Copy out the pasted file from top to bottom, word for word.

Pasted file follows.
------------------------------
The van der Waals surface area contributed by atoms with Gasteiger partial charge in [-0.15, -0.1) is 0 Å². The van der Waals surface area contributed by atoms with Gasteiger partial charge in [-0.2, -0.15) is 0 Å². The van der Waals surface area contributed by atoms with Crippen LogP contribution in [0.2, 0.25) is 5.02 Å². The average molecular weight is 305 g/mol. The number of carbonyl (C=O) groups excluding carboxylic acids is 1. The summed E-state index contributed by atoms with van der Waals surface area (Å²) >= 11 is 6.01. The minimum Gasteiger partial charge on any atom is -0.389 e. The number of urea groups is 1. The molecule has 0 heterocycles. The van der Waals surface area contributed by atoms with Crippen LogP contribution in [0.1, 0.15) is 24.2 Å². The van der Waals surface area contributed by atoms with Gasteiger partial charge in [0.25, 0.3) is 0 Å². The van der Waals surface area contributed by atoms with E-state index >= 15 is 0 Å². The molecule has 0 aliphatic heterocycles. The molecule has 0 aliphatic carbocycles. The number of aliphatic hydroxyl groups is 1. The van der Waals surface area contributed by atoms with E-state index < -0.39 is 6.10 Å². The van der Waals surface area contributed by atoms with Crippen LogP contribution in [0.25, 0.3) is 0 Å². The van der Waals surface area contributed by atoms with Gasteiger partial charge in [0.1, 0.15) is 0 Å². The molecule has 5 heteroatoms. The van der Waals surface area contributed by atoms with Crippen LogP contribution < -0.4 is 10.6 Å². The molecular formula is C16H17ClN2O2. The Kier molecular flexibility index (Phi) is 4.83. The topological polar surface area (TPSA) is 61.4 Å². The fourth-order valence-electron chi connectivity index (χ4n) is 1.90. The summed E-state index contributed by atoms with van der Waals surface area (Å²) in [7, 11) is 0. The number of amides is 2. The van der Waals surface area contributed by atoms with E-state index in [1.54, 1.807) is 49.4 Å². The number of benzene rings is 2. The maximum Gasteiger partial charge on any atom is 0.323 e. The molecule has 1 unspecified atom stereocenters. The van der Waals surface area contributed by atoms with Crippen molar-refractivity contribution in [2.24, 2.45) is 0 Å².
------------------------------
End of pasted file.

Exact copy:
The van der Waals surface area contributed by atoms with Gasteiger partial charge in [-0.15, -0.1) is 0 Å². The van der Waals surface area contributed by atoms with Gasteiger partial charge in [-0.2, -0.15) is 0 Å². The van der Waals surface area contributed by atoms with Crippen LogP contribution in [0.2, 0.25) is 5.02 Å². The average molecular weight is 305 g/mol. The number of carbonyl (C=O) groups excluding carboxylic acids is 1. The summed E-state index contributed by atoms with van der Waals surface area (Å²) >= 11 is 6.01. The minimum Gasteiger partial charge on any atom is -0.389 e. The number of urea groups is 1. The molecule has 0 heterocycles. The van der Waals surface area contributed by atoms with Crippen LogP contribution in [0.1, 0.15) is 24.2 Å². The van der Waals surface area contributed by atoms with Gasteiger partial charge in [0.25, 0.3) is 0 Å². The van der Waals surface area contributed by atoms with E-state index >= 15 is 0 Å². The molecule has 0 aliphatic heterocycles. The molecule has 0 aliphatic carbocycles. The number of aliphatic hydroxyl groups is 1. The van der Waals surface area contributed by atoms with E-state index < -0.39 is 6.10 Å². The van der Waals surface area contributed by atoms with Crippen LogP contribution in [0.25, 0.3) is 0 Å². The van der Waals surface area contributed by atoms with Gasteiger partial charge in [0.1, 0.15) is 0 Å². The molecule has 5 heteroatoms. The van der Waals surface area contributed by atoms with Crippen LogP contribution < -0.4 is 10.6 Å². The molecular formula is C16H17ClN2O2. The Kier molecular flexibility index (Phi) is 4.83. The topological polar surface area (TPSA) is 61.4 Å². The fourth-order valence-electron chi connectivity index (χ4n) is 1.90. The summed E-state index contributed by atoms with van der Waals surface area (Å²) in [7, 11) is 0. The number of amides is 2. The van der Waals surface area contributed by atoms with E-state index in [1.54, 1.807) is 49.4 Å². The number of benzene rings is 2. The maximum Gasteiger partial charge on any atom is 0.323 e. The molecule has 1 unspecified atom stereocenters. The van der Waals surface area contributed by atoms with Crippen molar-refractivity contribution in [2.24, 2.45) is 0 Å².